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7.1.19

Affordable Zoning

What are Island towns doing to encourage more housing, and will it work?

Building affordable housing on the Island faces a myriad of obstacles, money being the lead contender. But increasingly, some advocates – and even the governor – cite zoning bylaws and infrastructure limitations as thwarting creative approaches that could deliver greater impact at a lower per-unit cost.

“As I’ve looked at the affordable housing puzzle, obviously there are a lot of pieces, but zoning is a problem,” says real estate agent Jim Feiner, who has served on the Chilmark Housing Committee for seventeen years. “It’s the biggest piece, because the things it doesn’t allow are exactly what would create the most opportunities for affordable housing.

“I think ultimately the town needs to create a multi-family bylaw that allows for duplexes and triplexes,” Feiner says. “You could still build a 2,400-square-foot structure, but it contains three 800-square-feet homes that are deed restricted to people at 150 percent of the median income.”

That’s unlikely to be an easy sell, particularly in an up-Island town that enacted three-acre zoning in the seventies, places limitations on guest houses, and has had few bites from homeowners to cut off an extra acre for an affordable housing lot.

“We have to lower the value of NIMBY,” says Feiner, referring to the “not in my backyard” response that proposals for change invariably face. “Zoning always bumps up against NIMBY because there will always be people who object. The question is, how do we weigh those objections, because we have to create better housing opportunities.”

Over at the Island Housing Trust, executive director Philippe Jordi and his organization are developing maps that show areas suitable for higher density housing. The results demonstrate that board of health regulations also influence what can and can’t be built. Specifically, efforts to limit further degradation of the Island’s ponds from traditional septic systems means that only those portions of the down-Island towns connected to town water and sewer are environmentally suitable for high-density development.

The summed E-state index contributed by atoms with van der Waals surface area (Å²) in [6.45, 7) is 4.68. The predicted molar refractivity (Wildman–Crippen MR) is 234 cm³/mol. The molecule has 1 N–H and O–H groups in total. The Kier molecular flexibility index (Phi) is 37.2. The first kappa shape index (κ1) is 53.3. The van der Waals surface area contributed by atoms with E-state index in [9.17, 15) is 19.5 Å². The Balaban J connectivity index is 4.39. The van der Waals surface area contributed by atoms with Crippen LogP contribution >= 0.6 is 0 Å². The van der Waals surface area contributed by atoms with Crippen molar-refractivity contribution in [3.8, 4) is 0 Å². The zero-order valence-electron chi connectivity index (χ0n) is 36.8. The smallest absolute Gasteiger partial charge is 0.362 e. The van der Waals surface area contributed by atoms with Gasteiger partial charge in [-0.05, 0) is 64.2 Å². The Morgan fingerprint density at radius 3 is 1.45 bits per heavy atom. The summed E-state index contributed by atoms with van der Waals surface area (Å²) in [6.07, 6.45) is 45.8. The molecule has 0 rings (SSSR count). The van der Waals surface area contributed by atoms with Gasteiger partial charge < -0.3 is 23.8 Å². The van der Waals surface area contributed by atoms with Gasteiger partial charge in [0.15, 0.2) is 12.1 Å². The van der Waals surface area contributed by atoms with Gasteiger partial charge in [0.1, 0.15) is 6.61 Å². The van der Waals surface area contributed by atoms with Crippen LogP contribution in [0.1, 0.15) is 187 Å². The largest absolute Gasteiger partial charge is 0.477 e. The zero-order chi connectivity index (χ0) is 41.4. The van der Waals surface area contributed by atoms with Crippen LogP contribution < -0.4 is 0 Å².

Jordi thinks the map may help town leaders – and eventually voters – determine what kind of affordable housing they want to see, which in turn could lead to concrete action. “We’ll know what opportunities exist for what type of development,” he says. “We simply don’t have enough time to aimlessly dodge this passive-aggressive stuff anymore.

“Do they want to see top-of-the-shop housing, or denser cluster housing that may be more in keeping with small town New England, so we’re not creating suburban land development? And that’s a tough one because everyone knows what they don’t want, but don’t know what they want.”

This being the Vineyard, the most likely outcome is that every town will want something different. Already Oak Bluffs has voiced its approval for so-called top-of-the-shop housing. In 2017, it passed a zoning bylaw that allowed for more rental units to be added to businesses in the downtown area, thereby creating additional vibrancy in the town center and convenience for renters. West Tisbury, for its part, began loosening its accessory unit bylaws in 2000, a series of moves that has led to the creation of more than sixty rentable units.

Christine Flynn, the Martha’s Vineyard Commission’s economic development and affordable housing planner, says the Island has fallen far short of an ambitious goal of fifty new affordable housing units each year that a housing needs assessment set in 2013 and amended to forty-five in 2017. But, she adds, some real success has come through these various town bylaws. “There is no silver bullet that can fix the Island’s housing shortages, but we can chip away at addressing the needs through various tools such as zoning.”

It’s a tactic supported by Governor Charlie Baker. For the second year in a row, he’s pushing a bill that would allow towns to adopt zoning changes by a simple majority vote rather than a two-thirds requirement, with an eye to loosening restrictions on accessory units and lot sizes. The bill is pending in the legislature, but overall has been well received.

Even so, some maintain citing bylaws as a key obstacle is a cop-out when there’s a bigger issue at play. “It’s a really interesting topic, because when it comes to zoning and affordable housing of any scale, the mechanism is there,” says John Abrams of South Mountain Company, who has been involved in several affordable housing developments dating back to the 1990s. He points to Chapter 40B, sometimes known as the anti-snob zoning law, which allows local zoning boards to approve a development that might otherwise be denied if at least 20 to 25 percent of the housing remains forever affordable.

Abrams would like to see greater density allowed when it comes to affordable community or senior housing projects, “but when people say you can’t do anything about affordable housing without changing zoning, that’s not true,” he says.

“A lot more can and should be done, but zoning is not the impediment to affordable housing. Money is.

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